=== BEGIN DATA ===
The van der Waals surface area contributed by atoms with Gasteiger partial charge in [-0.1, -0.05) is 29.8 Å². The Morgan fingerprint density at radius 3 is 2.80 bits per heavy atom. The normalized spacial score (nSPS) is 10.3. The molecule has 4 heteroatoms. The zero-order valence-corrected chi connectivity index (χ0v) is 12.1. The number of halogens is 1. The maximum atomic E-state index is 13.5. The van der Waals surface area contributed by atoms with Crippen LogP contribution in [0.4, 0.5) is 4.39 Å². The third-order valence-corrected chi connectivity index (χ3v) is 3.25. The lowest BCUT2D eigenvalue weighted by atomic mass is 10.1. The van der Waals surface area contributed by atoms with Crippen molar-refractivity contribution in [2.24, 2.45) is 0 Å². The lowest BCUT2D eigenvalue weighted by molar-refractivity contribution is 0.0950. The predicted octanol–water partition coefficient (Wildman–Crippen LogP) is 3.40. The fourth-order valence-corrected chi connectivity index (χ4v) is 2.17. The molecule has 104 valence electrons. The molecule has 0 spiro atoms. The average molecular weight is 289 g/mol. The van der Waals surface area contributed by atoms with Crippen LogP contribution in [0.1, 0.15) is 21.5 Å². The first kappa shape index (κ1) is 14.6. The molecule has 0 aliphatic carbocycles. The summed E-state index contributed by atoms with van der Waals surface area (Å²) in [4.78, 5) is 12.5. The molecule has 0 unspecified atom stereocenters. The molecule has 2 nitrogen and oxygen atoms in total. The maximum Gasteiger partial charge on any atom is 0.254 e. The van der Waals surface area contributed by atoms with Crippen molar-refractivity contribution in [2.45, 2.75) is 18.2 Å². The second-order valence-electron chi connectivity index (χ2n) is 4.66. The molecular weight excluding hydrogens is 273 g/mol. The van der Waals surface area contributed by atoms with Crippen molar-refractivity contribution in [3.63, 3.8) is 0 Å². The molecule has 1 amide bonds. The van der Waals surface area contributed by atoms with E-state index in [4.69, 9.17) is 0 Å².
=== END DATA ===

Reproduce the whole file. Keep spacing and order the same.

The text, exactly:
The van der Waals surface area contributed by atoms with Gasteiger partial charge in [-0.1, -0.05) is 29.8 Å². The Morgan fingerprint density at radius 3 is 2.80 bits per heavy atom. The normalized spacial score (nSPS) is 10.3. The molecule has 4 heteroatoms. The zero-order valence-corrected chi connectivity index (χ0v) is 12.1. The number of halogens is 1. The maximum atomic E-state index is 13.5. The van der Waals surface area contributed by atoms with Crippen LogP contribution in [0.4, 0.5) is 4.39 Å². The third-order valence-corrected chi connectivity index (χ3v) is 3.25. The lowest BCUT2D eigenvalue weighted by atomic mass is 10.1. The van der Waals surface area contributed by atoms with Crippen molar-refractivity contribution in [2.24, 2.45) is 0 Å². The lowest BCUT2D eigenvalue weighted by molar-refractivity contribution is 0.0950. The predicted octanol–water partition coefficient (Wildman–Crippen LogP) is 3.40. The fourth-order valence-corrected chi connectivity index (χ4v) is 2.17. The molecule has 104 valence electrons. The molecule has 0 spiro atoms. The average molecular weight is 289 g/mol. The van der Waals surface area contributed by atoms with Crippen LogP contribution in [0.1, 0.15) is 21.5 Å². The first kappa shape index (κ1) is 14.6. The molecule has 0 aliphatic carbocycles. The summed E-state index contributed by atoms with van der Waals surface area (Å²) in [4.78, 5) is 12.5. The molecule has 0 unspecified atom stereocenters. The molecule has 2 nitrogen and oxygen atoms in total. The maximum Gasteiger partial charge on any atom is 0.254 e. The van der Waals surface area contributed by atoms with Crippen molar-refractivity contribution in [2.45, 2.75) is 18.2 Å². The second-order valence-electron chi connectivity index (χ2n) is 4.66. The molecular weight excluding hydrogens is 273 g/mol. The van der Waals surface area contributed by atoms with Crippen molar-refractivity contribution in [3.63, 3.8) is 0 Å². The molecule has 1 amide bonds. The van der Waals surface area contributed by atoms with E-state index in [4.69, 9.17) is 0 Å².